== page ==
United States District Court, D. Montana, Billings Division
CHARLES M. BUTLER, III and CHOLE BUTLER Plaintiffs,
UNIFIED LIFE INSURANCE COMPANY; HEALTH PLANS INTERMEDIARIES HOLDINGS, LLC, doing business as Health Insurance Innovations, Inc.; ALLIED NATIONAL, INC.; NATIONAL BROKERS OF AMERICA, INC.; THE NATIONAL CONGRESS OF EMPLOYERS, INC.; and DOES 1-10 Defendants.
P. WATTERS UNITED STATES DISTRICT JUDGE
the Court are United States Magistrate Judge Timothy
Cavan's findings and recommendation filed August 8, 2019.
(Doc. 226). Judge Cavan recommends the Court deny
Plaintiffs' motion to certify a class action. (Doc. 93).
Standard of review
filed timely objections to the findings and recommendation.
(Doc. 232). Plaintiffs are entitled to de novo review of
those portions of Judge Cavan's findings and
recommendation to which they properly object. 28 U.S.C.
§ 636(b)(1); Fed.R.Civ.P. 72(b)(3).
proposed class action concerns Defendant Unified Life
Insurance Company's systematic practice of paying
healthcare bills based on what providers have previously
accepted rather than what providers charge. The Court has
already determined as a matter of law that Unified's
systematic practice breaches insurance contracts containing
the Reasonable and Customary Charge clause. The Reasonable
and Customary Charge clause states, in effect, that Unified
will pay the lesser of either the billed charges or the usual
charge for a comparable service in the geographic area.
Because Unified pays what providers previously accepted
rather than what providers either actually or usually
charged, it's a breach of the insurance contract.
class action complaint alleges Unified's practice has
subjected proposed class members to balance billing. Balance
billing occurs when a healthcare provider charges a certain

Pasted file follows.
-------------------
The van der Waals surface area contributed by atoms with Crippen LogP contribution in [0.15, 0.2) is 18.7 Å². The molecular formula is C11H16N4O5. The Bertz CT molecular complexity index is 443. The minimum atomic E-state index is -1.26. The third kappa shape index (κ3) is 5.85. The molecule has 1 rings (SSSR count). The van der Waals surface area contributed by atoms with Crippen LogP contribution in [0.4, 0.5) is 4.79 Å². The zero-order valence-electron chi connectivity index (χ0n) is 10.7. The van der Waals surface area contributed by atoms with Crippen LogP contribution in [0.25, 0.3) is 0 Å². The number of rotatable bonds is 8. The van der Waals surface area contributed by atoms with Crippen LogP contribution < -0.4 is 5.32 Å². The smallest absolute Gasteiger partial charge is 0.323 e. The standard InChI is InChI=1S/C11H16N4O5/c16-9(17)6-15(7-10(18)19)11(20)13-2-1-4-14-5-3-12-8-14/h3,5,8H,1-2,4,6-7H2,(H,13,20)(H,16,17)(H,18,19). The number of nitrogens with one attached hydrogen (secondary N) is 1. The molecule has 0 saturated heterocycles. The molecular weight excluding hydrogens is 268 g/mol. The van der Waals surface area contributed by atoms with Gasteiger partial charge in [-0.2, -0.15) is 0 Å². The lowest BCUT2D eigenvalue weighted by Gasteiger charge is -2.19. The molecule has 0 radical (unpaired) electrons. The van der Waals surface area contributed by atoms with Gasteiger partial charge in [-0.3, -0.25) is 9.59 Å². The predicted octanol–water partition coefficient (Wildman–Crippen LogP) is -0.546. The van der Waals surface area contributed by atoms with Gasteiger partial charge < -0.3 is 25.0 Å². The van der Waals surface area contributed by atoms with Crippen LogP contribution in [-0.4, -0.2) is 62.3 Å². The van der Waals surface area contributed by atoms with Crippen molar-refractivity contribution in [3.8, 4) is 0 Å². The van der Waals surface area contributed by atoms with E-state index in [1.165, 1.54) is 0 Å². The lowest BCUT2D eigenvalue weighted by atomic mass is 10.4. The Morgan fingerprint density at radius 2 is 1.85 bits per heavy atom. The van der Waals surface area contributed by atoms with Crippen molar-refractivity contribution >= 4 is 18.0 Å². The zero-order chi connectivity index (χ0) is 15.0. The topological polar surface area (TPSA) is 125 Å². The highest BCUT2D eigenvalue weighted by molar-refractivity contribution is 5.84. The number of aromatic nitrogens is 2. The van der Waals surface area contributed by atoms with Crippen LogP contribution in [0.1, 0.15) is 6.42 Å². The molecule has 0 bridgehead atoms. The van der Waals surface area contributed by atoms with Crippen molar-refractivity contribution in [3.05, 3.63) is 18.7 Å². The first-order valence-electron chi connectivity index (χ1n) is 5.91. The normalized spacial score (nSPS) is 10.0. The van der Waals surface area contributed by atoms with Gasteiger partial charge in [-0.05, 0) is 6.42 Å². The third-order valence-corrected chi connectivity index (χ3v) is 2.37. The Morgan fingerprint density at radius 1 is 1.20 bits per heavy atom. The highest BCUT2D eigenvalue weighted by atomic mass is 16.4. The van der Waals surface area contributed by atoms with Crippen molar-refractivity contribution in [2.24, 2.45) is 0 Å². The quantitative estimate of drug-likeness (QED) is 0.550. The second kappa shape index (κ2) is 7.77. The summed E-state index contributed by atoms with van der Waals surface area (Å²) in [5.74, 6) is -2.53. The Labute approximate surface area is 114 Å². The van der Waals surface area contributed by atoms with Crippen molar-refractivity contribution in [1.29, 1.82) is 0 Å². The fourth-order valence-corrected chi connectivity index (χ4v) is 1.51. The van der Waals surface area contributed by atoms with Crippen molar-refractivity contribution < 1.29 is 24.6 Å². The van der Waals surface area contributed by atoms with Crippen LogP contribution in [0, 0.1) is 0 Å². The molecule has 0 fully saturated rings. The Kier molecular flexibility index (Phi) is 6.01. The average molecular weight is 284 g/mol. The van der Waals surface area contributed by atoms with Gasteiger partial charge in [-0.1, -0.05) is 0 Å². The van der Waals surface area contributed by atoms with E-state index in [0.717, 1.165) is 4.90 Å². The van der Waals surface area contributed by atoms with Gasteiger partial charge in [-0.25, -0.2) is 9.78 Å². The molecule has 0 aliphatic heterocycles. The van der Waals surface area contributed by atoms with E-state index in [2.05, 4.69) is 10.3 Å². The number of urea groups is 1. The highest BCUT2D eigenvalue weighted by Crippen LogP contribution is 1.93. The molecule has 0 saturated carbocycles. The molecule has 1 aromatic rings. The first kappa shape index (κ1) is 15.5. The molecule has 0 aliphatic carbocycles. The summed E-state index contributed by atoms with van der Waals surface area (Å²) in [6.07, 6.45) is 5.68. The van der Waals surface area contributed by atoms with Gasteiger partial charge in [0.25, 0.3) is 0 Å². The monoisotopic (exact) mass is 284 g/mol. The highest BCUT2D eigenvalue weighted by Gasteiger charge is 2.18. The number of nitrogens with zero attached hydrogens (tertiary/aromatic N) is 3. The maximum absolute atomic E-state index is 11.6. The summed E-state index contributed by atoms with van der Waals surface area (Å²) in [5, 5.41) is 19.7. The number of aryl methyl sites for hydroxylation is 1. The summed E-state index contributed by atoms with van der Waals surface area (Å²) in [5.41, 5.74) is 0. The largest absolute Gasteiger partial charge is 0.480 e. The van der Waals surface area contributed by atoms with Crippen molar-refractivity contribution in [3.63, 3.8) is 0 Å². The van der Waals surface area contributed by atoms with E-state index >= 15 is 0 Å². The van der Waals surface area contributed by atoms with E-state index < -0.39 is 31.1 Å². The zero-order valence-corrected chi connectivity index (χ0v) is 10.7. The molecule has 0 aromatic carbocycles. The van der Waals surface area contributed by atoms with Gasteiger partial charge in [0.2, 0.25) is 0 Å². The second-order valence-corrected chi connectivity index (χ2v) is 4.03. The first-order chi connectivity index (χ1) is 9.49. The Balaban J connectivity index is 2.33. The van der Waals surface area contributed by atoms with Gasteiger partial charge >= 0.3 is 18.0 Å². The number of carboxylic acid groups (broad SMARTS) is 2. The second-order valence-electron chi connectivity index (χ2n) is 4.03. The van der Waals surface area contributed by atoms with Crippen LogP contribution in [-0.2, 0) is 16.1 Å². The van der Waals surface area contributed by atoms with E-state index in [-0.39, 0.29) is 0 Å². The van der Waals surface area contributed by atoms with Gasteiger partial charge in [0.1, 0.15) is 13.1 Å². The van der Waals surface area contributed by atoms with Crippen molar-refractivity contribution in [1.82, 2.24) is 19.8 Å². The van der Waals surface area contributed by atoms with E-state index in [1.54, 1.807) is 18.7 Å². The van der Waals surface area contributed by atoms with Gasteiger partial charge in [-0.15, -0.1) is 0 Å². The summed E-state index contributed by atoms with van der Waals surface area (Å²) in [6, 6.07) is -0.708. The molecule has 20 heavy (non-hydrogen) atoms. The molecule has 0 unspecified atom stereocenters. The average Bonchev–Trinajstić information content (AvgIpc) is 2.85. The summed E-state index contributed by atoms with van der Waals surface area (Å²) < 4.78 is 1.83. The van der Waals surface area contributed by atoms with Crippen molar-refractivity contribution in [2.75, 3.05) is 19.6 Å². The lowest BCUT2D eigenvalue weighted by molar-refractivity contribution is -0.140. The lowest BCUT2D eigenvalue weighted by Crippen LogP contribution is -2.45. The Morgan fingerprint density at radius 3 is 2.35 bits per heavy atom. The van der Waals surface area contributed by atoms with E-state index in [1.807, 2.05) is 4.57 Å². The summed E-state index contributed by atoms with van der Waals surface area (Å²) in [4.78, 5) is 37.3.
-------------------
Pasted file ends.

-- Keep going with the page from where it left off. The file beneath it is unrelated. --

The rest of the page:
amount for a service, Unified pays an amount based on what a
healthcare provider may have previously accepted for the
service, the healthcare provider accepts Unified's
payment, but the healthcare provider does not agree
Unified's payment fully satisfies the charge. The
healthcare provider then asks the insured to pay the
remaining balance. The class seeks damages equal to the
difference between what Unified paid and what the healthcare
providers actually or usually charged for a comparable
service in the geographic area.
Cavan recommended denying certifying the class because common
class issues did not predominate over class members'
individual issues, namely the computation of damages. The
Plaintiffs argue this was error, and the Court agrees.
certification is governed by Federal Rule of Civil Procedure
23. A party seeking to maintain a class action must
demonstrate that each of the following prerequisites of Rule
23(a) are satisfied:
(1) the class is so numerous that joinder of all members is
impracticable; (2) there are questions of law or fact common
to the class; (3) the claims or defenses of the
representative parties are typical of the claims or defenses
of the class; and (4) the representative parties will fairly
and adequately protect the interests of the class.
party must also meet at least one of the three criteria
listed in Rule 23(b). These are: (1) that there is a risk of
prejudice from separate actions; (2) that declaratory or
injunctive relief is appropriate as to the class; or (3) that
common questions of law or fact predominate, and a class
action is superior to other methods of adjudication.
Cavan found Rule 23 (a)'s prerequisites were satisfied
but that none of the criteria in Rule 23(b) were met. In
regard to Rule 23(b)(3), Judge Cavan found damages would have
to be determined on an individualized basis, considering
several factors that would vary from insured to insured.
Judge Cavan concluded common questions therefore did not
predominate and that a class action was not a superior method
of litigating the claims. The ...